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Young Sail Campers learn how to re-enter a sailboat during a capsizing drill at Lake Yosemite. 

Veteran Sailor Never Tires Of Seeing Young Ones Learn


Jerry Rokes is the old sailor at Sail Camp, keeping a watchful eye on the kids and the boats.

He will turn 89 in September, and he’s been volunteering with the program since its inception about 17 years ago.

Rokes doesn’t bounce around like he used to, but he can spot potential problems at the dock, or offer advice for smooth sailing. Today he’s just smiling from the shore as he watches Julia Nies, a 17-year-old junior counselor, working with the younger children.

“She’s really doing a great job,” he says. “This is her first year running the whole program. I remember when she started. She must have been 8 years old.”

Sail Camp at Lake Yosemite is a learn-to-sail program for local kids aged 8-16. Five, one-week sessions are held over the summer at the Lake Yosemite Sailing Association’s (LYSA) clubhouse. The young “campers” do not need prior sailing experience, but must know how to swim. They start on a Monday, and in a week’s time, campers learn to sail on stable Capri 13 and FJ sailboats. By Friday, they are able to take their parents out for a sail on the lake.

Incredibly, the camp is taught by experienced youth sailing instructors who have gone through the program. But there are always experienced sailors on hand to make sure things go well.

Sailors like old Jerry.

The kids look up to him, perhaps in wonder. But they probably don’t know his story.

A long time ago, deep in the heart of Los Angeles, in Lynwood, near Compton — before those areas were known for high rates of violent crime — Jerry Rokes was just a teen, but full of life and curiosity. He actually learned to drive a car, sail a boat, and fly a plane when he was 15 years old. He received his private pilot license at 17.

So it’s probably not too much of a surprise that Rokes ended up in the Air Force as a fighter pilot, starting out at the end of the Korean War. One of his first duties was on an F-86D Fighter-Interceptor Squadron. He actually first came to Castle back in 1955. That’s when Rokes met the love of his life, Margie, when she went to visit a friend of hers who was a cashier at the Officers Club. They married just seven months later on a farm in Winton. They would end up traveling the world together due to Jerry’s military service.

In 1966, Rokes was assigned to the Fighter Weapons Instruction School at Nellis Air Force Base. He describes it as the Top Gun training spot before the Navy created the now-famous program a few years later in 1969.

(If you ask Rokes about the new blockbuster movie, Top Gun Maverick, and if the movie accurately portrays fighter pilots, he grimaces, lifts his hand up and wiggles it back and forth — as if to say: “Not really.”)

There were eight pilots in Rokes’ class. Men like Cary “Doc” Broadway, an F4 fighter pilot who was awarded the Silver Star for a bombing mission on the refineries outside Hanoi during the Vietnam War.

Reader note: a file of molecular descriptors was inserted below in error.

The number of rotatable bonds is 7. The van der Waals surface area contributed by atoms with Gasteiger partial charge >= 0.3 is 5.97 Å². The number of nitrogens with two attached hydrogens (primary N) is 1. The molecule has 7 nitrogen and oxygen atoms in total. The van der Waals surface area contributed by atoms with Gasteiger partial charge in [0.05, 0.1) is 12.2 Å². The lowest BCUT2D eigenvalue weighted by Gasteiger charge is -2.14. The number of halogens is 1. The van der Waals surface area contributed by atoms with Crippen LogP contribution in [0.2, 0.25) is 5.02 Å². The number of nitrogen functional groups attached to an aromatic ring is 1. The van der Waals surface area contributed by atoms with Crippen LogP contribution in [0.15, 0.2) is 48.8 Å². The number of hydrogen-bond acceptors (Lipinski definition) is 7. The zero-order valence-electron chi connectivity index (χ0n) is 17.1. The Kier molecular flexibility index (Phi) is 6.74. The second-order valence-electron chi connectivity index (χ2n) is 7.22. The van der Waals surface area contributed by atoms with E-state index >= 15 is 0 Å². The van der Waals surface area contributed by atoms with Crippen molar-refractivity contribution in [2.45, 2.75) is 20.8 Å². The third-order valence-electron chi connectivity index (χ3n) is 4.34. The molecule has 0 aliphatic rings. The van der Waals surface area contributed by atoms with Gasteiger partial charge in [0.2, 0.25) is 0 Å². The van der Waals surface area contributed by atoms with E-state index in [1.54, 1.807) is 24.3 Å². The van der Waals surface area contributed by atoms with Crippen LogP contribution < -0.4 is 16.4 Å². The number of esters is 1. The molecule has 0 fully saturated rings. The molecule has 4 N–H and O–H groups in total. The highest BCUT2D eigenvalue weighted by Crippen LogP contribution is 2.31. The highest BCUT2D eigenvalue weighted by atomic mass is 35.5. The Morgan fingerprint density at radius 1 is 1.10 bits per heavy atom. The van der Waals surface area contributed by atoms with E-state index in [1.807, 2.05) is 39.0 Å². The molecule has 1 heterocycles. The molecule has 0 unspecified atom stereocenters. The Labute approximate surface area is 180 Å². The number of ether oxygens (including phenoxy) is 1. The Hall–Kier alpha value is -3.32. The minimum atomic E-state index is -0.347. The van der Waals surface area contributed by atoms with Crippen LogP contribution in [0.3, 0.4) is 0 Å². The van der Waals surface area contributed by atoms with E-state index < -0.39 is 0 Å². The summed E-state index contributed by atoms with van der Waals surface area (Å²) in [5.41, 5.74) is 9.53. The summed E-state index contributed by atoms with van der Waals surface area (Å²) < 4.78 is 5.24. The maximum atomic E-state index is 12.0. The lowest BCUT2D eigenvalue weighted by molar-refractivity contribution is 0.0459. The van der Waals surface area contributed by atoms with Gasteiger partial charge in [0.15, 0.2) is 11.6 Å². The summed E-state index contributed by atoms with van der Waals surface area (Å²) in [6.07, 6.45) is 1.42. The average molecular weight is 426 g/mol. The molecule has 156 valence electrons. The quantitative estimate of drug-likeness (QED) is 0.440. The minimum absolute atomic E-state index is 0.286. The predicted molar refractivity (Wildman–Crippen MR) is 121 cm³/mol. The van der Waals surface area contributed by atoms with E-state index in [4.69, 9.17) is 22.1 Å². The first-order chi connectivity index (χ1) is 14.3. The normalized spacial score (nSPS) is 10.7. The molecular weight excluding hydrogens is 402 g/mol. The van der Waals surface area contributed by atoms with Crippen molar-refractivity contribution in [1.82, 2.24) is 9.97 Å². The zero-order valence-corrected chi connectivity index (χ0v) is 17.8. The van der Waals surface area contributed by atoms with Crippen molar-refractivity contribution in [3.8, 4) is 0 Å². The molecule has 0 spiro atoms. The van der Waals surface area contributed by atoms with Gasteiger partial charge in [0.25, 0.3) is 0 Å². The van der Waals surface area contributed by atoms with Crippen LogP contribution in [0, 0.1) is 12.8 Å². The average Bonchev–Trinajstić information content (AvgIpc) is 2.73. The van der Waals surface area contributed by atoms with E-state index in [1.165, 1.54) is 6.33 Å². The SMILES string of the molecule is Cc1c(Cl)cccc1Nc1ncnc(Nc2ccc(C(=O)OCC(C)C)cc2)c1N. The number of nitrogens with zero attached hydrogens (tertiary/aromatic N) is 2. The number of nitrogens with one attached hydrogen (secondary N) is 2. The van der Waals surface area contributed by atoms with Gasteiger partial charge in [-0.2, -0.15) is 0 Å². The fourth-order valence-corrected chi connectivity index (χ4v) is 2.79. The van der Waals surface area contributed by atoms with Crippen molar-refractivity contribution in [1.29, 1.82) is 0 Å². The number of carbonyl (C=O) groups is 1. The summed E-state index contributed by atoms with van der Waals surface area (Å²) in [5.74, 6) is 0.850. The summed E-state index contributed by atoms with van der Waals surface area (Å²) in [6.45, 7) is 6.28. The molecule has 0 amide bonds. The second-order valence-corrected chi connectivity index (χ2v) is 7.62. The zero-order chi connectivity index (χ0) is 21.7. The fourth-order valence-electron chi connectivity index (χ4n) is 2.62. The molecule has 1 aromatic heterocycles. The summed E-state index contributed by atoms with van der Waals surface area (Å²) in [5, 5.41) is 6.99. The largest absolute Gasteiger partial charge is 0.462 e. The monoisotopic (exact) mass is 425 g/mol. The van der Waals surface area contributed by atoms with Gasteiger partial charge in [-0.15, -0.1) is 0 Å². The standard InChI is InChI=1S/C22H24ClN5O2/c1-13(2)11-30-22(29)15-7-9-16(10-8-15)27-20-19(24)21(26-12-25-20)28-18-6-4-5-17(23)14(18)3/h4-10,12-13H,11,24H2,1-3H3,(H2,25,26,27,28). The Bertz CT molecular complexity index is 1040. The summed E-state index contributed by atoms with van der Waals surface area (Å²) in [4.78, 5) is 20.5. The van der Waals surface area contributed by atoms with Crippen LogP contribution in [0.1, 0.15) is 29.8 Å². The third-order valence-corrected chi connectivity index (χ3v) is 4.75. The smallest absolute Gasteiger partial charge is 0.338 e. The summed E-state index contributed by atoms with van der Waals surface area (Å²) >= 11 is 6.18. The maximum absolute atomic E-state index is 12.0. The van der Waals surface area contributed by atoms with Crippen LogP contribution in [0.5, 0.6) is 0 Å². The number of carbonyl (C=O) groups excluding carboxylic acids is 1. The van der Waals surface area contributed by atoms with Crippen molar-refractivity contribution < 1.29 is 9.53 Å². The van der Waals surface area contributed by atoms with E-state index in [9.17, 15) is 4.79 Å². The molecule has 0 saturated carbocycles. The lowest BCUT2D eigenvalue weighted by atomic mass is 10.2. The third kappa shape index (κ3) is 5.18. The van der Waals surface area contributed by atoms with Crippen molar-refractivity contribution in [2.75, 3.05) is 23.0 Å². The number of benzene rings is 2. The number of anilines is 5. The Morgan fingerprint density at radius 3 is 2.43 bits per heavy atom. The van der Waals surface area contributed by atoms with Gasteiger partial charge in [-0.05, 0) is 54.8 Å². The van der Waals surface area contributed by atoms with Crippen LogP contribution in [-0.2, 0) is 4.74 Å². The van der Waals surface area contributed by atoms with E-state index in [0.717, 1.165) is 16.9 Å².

Like Broadway, Rokes became an F4 fighter pilot and flew 100 missions over North Vietnam during the war. Later in his Air Force career, he trained on B-52s. Needless to say, he preferred the F4.

“Flying a B-52 was like driving a giant Mack Truck without power steering,” he says with a laugh.

Rokes went on to weapons instructions — including nuclear weapons — in Plattsburgh, New York. However, his family moved back to the Atwater area in the early 1970s. Jerry and Margie had two sons and a daughter, and they thought this area would be a nice place to raise the kids.

After retiring from the Air Force, Rokes kept up his passion for sailing during frequent trips to Southern California and the Navy Yacht Club in Long Beach. He got pretty good at it. He has sailed a long list of boats, everything from a 15-foot Coronado to a 43-foot racer.

When local sailing instructor Jay Sousa started the Sail Camp program at Lake Yosemite, Rokes naturally wanted to help out.

He says he will keep doing so as long as he is able.

Margie died six years ago. And he’s lost some military buddies recently — including Doc Broadway.

He plans on going to San Antonio later this year to the “River Rats” anniversary, an event put on by the Red River Valley Association to honor fighter pilots who risked their lives for this country.

Meanwhile, the old Sailor Jerry has got Sail Camp to look after, but again, it’s just a support role.

“The kids learn how to take care of themselves,” Rokes says, “and they have a lot of fun while they are at it.”

Junior Instructor Neis says Rokes has been a “great help” and even gave her advice on where to continue sailing while she attends UC Santa Barbara. She just graduated Merced High School where she was on the swim and water polo teams.

“I’ve been out here every summer since I was 8,” Nies said as she smiled at Rokes. “Every summer except during Covid in 2020. I love sailing. And I love teaching it. I earned 300 hours of community service credit at school. And now I’m getting paid for it as a head counselor.”

As for Rokes, all of that means: “Mission accomplished.”

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